Hillary in the pulpit

Hillary Clinton wants to become a Methodist preacher.

A Methodist preacher.

Online commentators are having a field day.

"Will she charge the church $250,000 to guest-preach?"

"The transcripts of her sermons will be hers and hers alone, and she requires a Gulfstream to fly her to each church."

"Does the church have to give Chelsea a job at $600K per annum?"

Given Hillary's history with, shall we say, indecorous language, one fancies a "tsk, tsk" jar outside the entrance to her Methodist church for verbal miscues.  One hundred dollars each.

Imagine Hillary's fiery first sermon.  "And if some fool tries to block your path, have your Secret Service guys drill him through the effin' heart!"

Progs in the audience leap to their feet applauding.  Some pass out in excitement.  Less convinced liberals watch in silent shock.  All others sneak to the exit, hoping to avoid Hillary's burning red eyes.  The TV cameras follow her every movement.

CNN's lede next morning: "Hillary's Rousing Sermon Draws Thousands."  Interviews fill the morning shows.  "I love Hillary!" intone excited teenage girls.  "She lays it the eff out there!"

The FCC unanimously votes to suspend any and all restrictions on language.  "Get over your inordinate fear of the F-bomb."  The Modern Language Association declares the F-bomb "word of the year."

George Will tut-tuts that this sort of thing coarsens the public discourse.  Charles Krauthammer discusses the place of profanity in the human psyche.  By acclamation, the Committee awards Hillary the Nobel Prize for Literature, remarking that her imaginative and powerful use of the English language in the pulpit inspires generations to speak from the effing heart.

Next Sunday, her second as a Methodist preacher, draws 100 people.  The following Sunday, 12.  Hillary says it's not her fault that remnants of Christianity are wrecking her chosen career and that she has every right to say what she effin' thinks and that she won't be bullied.

CNN's cameras have withdrawn to report on paint drying downtown somewhere.

Hillary Clinton wants to become a Methodist preacher.

A Methodist preacher.

Online commentators are having a field day.

"Will she charge the church $250,000 to guest-preach?"

"The transcripts of her sermons will be hers and hers alone, and she requires a Gulfstream to fly her to each church."

"Does the church have to give Chelsea a job at $600K per annum?"

Given Hillary's history with, shall we say, indecorous language, one fancies a "tsk, tsk" jar outside the entrance to her Methodist church for verbal miscues.  One hundred dollars each.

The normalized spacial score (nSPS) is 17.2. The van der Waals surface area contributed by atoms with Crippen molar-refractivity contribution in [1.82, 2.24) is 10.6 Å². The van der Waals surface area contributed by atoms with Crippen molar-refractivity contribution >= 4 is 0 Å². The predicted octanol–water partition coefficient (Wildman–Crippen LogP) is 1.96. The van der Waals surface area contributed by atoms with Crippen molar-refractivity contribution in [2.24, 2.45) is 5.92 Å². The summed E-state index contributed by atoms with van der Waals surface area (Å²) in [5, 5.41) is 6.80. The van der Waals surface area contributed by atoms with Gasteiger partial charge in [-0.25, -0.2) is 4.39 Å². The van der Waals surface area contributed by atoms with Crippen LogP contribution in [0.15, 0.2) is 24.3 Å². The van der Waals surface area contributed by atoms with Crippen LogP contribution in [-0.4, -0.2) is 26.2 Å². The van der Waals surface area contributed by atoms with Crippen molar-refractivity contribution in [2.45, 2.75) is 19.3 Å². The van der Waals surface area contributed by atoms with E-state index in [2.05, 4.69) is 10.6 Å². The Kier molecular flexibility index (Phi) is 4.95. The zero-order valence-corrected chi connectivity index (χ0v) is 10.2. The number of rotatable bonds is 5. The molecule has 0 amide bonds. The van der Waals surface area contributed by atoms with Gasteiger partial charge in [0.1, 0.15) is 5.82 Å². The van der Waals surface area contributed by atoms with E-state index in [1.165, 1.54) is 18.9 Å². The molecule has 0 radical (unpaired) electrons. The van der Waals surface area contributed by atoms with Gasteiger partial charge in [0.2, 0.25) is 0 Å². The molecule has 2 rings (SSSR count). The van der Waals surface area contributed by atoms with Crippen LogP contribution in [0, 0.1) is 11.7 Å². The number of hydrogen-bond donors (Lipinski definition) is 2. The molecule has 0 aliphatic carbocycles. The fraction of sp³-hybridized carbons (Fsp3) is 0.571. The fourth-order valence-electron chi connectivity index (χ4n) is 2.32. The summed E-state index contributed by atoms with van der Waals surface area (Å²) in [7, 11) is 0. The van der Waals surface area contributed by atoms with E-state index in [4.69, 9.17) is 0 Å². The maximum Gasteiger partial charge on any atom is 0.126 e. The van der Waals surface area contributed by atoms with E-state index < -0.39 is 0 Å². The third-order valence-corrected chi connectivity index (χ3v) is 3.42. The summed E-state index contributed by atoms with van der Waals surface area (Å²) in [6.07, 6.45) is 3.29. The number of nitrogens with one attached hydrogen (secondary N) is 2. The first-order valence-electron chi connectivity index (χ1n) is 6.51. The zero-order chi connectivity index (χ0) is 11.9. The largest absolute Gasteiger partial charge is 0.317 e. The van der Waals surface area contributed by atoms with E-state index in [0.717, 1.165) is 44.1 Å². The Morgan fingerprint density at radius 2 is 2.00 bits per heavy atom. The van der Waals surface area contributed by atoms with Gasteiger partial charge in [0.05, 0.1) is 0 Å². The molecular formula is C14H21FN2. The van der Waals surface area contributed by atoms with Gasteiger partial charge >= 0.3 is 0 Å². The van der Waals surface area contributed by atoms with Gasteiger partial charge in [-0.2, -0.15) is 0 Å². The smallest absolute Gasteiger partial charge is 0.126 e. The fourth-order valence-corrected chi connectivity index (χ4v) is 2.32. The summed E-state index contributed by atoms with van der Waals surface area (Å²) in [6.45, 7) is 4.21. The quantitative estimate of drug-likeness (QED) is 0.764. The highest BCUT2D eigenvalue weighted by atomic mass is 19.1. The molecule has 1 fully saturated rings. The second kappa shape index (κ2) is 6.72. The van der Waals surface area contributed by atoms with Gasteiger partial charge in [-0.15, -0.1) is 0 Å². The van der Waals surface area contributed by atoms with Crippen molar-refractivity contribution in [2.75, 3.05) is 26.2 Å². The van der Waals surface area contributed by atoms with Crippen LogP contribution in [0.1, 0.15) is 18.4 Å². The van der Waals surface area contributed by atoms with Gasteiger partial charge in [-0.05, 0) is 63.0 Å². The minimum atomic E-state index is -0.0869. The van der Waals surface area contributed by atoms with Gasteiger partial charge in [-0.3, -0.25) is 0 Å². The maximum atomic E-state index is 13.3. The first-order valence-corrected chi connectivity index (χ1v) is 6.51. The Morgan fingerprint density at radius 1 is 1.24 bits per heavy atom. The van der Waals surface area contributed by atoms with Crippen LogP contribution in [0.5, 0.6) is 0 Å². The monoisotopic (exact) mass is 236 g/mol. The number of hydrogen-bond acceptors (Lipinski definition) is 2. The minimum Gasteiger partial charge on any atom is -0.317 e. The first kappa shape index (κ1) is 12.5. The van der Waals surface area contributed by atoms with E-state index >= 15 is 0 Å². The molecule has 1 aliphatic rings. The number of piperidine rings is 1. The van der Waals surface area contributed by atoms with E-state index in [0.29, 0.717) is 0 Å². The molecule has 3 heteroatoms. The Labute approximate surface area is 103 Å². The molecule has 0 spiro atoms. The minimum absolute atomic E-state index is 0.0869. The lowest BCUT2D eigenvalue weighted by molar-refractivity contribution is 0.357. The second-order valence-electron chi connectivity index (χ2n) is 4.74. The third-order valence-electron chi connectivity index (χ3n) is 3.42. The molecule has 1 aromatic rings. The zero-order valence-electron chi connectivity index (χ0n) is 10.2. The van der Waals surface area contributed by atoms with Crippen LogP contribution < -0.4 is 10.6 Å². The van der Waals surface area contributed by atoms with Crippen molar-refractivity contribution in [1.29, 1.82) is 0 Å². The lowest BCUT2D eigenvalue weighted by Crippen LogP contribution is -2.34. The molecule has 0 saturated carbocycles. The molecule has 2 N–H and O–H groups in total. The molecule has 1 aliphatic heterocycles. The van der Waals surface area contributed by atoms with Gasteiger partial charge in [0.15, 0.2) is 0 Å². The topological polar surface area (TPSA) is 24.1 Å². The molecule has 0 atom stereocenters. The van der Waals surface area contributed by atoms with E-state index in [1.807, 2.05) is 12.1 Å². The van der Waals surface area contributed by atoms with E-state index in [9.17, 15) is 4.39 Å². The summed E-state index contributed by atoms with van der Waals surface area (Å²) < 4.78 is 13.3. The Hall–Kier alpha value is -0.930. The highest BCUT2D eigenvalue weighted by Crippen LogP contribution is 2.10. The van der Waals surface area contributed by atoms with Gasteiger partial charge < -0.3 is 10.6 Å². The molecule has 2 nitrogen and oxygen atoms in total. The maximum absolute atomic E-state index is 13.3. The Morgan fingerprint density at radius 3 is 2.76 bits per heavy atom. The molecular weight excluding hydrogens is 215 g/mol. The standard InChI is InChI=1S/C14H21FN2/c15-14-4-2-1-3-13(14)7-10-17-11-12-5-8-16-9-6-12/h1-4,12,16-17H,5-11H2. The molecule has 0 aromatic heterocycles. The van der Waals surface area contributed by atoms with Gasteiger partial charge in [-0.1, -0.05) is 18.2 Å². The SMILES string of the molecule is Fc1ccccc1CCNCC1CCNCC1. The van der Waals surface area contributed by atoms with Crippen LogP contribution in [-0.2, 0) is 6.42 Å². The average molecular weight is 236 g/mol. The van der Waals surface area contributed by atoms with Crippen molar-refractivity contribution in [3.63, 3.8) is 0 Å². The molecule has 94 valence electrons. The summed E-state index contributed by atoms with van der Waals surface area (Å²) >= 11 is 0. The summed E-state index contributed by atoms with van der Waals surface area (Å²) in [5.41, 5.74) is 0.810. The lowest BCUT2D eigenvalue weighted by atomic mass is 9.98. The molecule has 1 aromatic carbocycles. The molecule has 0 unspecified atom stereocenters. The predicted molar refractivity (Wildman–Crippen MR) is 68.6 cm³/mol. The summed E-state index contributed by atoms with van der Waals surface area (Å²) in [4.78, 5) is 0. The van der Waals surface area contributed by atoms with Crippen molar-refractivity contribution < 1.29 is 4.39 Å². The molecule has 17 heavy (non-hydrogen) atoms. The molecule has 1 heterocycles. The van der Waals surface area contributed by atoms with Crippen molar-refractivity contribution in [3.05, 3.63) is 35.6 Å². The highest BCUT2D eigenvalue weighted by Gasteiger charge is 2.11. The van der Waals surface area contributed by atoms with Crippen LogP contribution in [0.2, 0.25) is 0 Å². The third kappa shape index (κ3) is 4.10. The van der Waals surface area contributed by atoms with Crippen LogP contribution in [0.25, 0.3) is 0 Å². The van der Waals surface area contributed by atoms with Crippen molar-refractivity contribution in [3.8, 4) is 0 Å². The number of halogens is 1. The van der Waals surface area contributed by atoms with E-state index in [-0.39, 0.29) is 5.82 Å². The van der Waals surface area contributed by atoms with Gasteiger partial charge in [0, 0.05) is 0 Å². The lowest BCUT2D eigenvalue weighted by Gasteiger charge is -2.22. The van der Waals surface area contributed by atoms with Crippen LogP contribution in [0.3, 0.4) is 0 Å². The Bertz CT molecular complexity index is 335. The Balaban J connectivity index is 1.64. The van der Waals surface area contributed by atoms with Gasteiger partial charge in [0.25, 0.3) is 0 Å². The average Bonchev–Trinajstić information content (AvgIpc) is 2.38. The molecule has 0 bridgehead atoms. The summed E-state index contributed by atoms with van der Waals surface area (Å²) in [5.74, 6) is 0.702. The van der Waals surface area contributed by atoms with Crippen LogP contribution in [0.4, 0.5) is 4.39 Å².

Imagine Hillary's fiery first sermon.  "And if some fool tries to block your path, have your Secret Service guys drill him through the effin' heart!"

Progs in the audience leap to their feet applauding.  Some pass out in excitement.  Less convinced liberals watch in silent shock.  All others sneak to the exit, hoping to avoid Hillary's burning red eyes.  The TV cameras follow her every movement.

CNN's lede next morning: "Hillary's Rousing Sermon Draws Thousands."  Interviews fill the morning shows.  "I love Hillary!" intone excited teenage girls.  "She lays it the eff out there!"

The FCC unanimously votes to suspend any and all restrictions on language.  "Get over your inordinate fear of the F-bomb."  The Modern Language Association declares the F-bomb "word of the year."

George Will tut-tuts that this sort of thing coarsens the public discourse.  Charles Krauthammer discusses the place of profanity in the human psyche.  By acclamation, the Committee awards Hillary the Nobel Prize for Literature, remarking that her imaginative and powerful use of the English language in the pulpit inspires generations to speak from the effing heart.

Next Sunday, her second as a Methodist preacher, draws 100 people.  The following Sunday, 12.  Hillary says it's not her fault that remnants of Christianity are wrecking her chosen career and that she has every right to say what she effin' thinks and that she won't be bullied.

CNN's cameras have withdrawn to report on paint drying downtown somewhere.

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